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Many people confuse solo diving with divers who travel alone and still want to dive following the PADI standards and the buddy system.
However, both options exist and they are a reality that is increasing. That is the reason why we are going to review what these concepts mean and clarify their differences. Besides, we will offer some tips so that you know what will be waiting for you, whether you are one of those tempted by solo diving, or if you are a single diver.
Yes, Solo Diving Means to Be Alone Under the Water.
“Nobody dives alone”, do you remember this sentence? They taught it to you when you learned the dive buddy system. But to be honest, we should recognize that there are people who dive alone. However, it is necessary to point out that most certifying agencies discourage the practice of solo diving and even many countries prohibit this practice. Even though, and because of the demand, some of them offer courses in this regard. Some examples are the PADI® Self Reliant Diver course or SDI SOLO DIVER course. Of course, only advanced divers and experts (more than 100 registered dives in the logbook are needed) can access these specialization courses.
Over time, the dive buddy system has become a standard whose main goal is to help each other in case of emergency. On the contrary, a solo diver will be completely alone under water which adds a level of difficulty and risk. Therefore, to practice solo diving, you need a plan that allows you to perform a total or partial dive without a dive buddy. That is why this type of divers learn about the risks of practicing “solo diving”, the precautions that have to be taken and the additional equipment necessary to do it successfully and safely. We do not know if you have ever thought about diving alone, but what we do know is that the people who have attended these courses agree that: Thanks to this knowledge they are better divers now.
Single Divers, Much More Than A Trend.
Traveling alone has become an important tourist trend, which is impacting the diving world as well. More and more single divers decide to take a break from their daily lives to enjoy their diving trips. Notice that being a single diver does not mean they do not have a couple’s relationship. The truth is that a high percentage of single divers have a partner. They just take a scuba diving vacation by themselves or have a non-diving partner.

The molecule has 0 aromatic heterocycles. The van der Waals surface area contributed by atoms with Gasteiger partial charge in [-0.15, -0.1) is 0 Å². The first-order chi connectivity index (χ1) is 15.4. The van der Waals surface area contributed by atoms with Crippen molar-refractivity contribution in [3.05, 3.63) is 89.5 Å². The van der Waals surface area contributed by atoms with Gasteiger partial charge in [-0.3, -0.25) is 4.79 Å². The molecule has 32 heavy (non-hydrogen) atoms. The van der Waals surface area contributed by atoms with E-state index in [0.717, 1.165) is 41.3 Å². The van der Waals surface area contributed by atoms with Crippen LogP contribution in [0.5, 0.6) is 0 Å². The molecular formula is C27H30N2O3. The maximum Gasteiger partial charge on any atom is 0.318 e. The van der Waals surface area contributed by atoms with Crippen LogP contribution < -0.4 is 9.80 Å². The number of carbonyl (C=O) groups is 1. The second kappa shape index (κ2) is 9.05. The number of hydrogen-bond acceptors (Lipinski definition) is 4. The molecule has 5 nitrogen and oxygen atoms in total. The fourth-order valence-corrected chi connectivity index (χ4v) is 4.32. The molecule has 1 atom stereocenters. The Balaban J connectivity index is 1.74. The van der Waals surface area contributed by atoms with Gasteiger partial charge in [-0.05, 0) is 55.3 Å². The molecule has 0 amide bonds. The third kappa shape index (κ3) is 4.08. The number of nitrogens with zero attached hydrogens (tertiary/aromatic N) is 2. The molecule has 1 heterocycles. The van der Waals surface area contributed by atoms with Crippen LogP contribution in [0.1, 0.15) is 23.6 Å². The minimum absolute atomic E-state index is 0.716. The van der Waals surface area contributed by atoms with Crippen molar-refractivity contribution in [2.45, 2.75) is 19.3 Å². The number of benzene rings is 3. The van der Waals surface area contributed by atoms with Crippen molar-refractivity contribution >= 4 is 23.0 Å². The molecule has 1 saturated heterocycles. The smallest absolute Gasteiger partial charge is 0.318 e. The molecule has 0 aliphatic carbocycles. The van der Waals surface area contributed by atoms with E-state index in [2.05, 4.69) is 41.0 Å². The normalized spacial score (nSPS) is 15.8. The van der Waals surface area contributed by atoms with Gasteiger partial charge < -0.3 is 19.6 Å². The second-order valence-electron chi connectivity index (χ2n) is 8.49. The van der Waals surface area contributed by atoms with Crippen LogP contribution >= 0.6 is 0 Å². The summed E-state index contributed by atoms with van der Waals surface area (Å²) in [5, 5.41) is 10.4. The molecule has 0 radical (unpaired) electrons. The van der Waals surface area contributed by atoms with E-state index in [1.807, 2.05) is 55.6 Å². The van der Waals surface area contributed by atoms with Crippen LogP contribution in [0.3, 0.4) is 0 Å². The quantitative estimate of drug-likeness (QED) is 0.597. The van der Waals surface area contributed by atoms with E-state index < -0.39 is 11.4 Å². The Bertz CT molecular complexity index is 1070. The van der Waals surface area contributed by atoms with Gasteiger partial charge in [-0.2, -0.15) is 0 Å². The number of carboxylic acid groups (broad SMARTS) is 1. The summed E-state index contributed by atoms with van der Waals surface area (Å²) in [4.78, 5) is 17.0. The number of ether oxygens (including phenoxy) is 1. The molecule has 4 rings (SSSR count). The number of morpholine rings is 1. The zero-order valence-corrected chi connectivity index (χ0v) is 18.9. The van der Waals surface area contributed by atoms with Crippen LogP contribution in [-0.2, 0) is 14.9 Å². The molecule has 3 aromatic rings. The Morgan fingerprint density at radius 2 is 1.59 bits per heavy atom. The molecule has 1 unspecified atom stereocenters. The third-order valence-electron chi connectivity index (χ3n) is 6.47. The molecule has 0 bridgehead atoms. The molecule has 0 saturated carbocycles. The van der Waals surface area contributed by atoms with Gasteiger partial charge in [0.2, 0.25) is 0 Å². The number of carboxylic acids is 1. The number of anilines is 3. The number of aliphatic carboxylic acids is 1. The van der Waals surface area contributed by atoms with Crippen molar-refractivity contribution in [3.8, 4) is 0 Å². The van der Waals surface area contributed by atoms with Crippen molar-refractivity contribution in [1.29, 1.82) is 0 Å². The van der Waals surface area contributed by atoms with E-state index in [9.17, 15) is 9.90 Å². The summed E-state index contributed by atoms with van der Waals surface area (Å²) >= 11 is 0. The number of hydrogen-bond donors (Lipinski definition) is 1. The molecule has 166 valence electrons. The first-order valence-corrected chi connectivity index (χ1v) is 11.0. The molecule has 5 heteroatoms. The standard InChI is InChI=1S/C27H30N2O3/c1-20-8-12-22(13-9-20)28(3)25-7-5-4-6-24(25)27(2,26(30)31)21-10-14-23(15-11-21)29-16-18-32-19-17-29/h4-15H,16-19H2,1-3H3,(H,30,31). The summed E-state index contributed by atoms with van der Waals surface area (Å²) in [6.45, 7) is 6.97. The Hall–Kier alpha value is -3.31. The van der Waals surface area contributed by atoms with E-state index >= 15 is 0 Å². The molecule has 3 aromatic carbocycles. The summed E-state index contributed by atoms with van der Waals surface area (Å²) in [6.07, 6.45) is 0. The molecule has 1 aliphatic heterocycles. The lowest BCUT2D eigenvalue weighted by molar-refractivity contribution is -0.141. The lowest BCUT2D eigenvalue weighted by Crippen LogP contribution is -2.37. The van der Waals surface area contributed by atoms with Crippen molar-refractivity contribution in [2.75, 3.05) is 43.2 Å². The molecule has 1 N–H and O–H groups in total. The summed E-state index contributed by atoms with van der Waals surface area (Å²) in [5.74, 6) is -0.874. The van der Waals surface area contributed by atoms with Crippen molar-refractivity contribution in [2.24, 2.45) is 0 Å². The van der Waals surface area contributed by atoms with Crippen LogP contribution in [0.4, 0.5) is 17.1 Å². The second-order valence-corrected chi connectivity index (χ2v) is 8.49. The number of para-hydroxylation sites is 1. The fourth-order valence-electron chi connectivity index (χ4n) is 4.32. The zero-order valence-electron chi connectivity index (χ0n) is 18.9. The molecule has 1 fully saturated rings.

Diving is a sport that is usually practiced with other people. Each dive becomes a social event where you meet interesting people, with a common motivation and passion: diving. This is enough to make friends and even create strong ties. For this reason, in the great diving family, those members who travel without company claim they are rarely completely alone. Also, traveling alone makes single divers even more predisposed to socialize.
On the other hand, contrary to what might seem, the buddy system is a single diver’s great ally. There is no better way to make friends than to share the complicity and interdependence as two dive buddies do. Besides, the moment you come back to the surface, the conversation will be much more fluid. You will talk about those underwater animals you saw, you will try to identify their species and you will tell “war stories” in front of a fresh beer.
Finding an appropriate diving partner is not a problem either. Especially if you travel to destinations where Dressel Divers has a center. One of our quality standards is doing everything possible to find you a proper dive buddy. Not only will we try to find someone with a certification level similar yours, but also, we will look for somebody who speaks your language. If this were not possible among our guests, rest easy. Dressel Divers is a “PADI career development center” with an internship program for professionals running the whole year.
Our candidates are mostly Divemasters who want to become PADI Dive Instructors thanks to our internship program and they come from all over the world, from Canada or the United States, or places as far away as Spain, Belgium or Sweden and they all speak at least two languages. What does this mean? That any of our interning multilingual Divemaster will be happy to accompany you on your dives. Could you ask for a better dive buddy?
Please, check our diving destinations by clicking on the link.
But this is not the end of diving options for single divers. There’s even more.
Liveaboard diving cruises are one of the best ways for single divers to make new friends and dive buddies quickly. Moreover, these new friends and dive buddies often stick and book trips together in the future. What better way to meet other single divers and create lasting relationships than choosing a boat-based holiday, such as a Maldives or Red Sea Liveaboard. On board, you will be having breakfast and lunch with a group of 10 and 20 passengers, you will enjoy amazing excursions with many of them and you will spend the evenings eating under the stars, playing games or chilling out on the deck. Click on this other link if you are thinking of going on a liveaboard diving cruise.
It’s your turn. Have you ever practiced “solo diving”? Or do you often travel alone and love to dive? Feel free to write a comment and tell us your experience!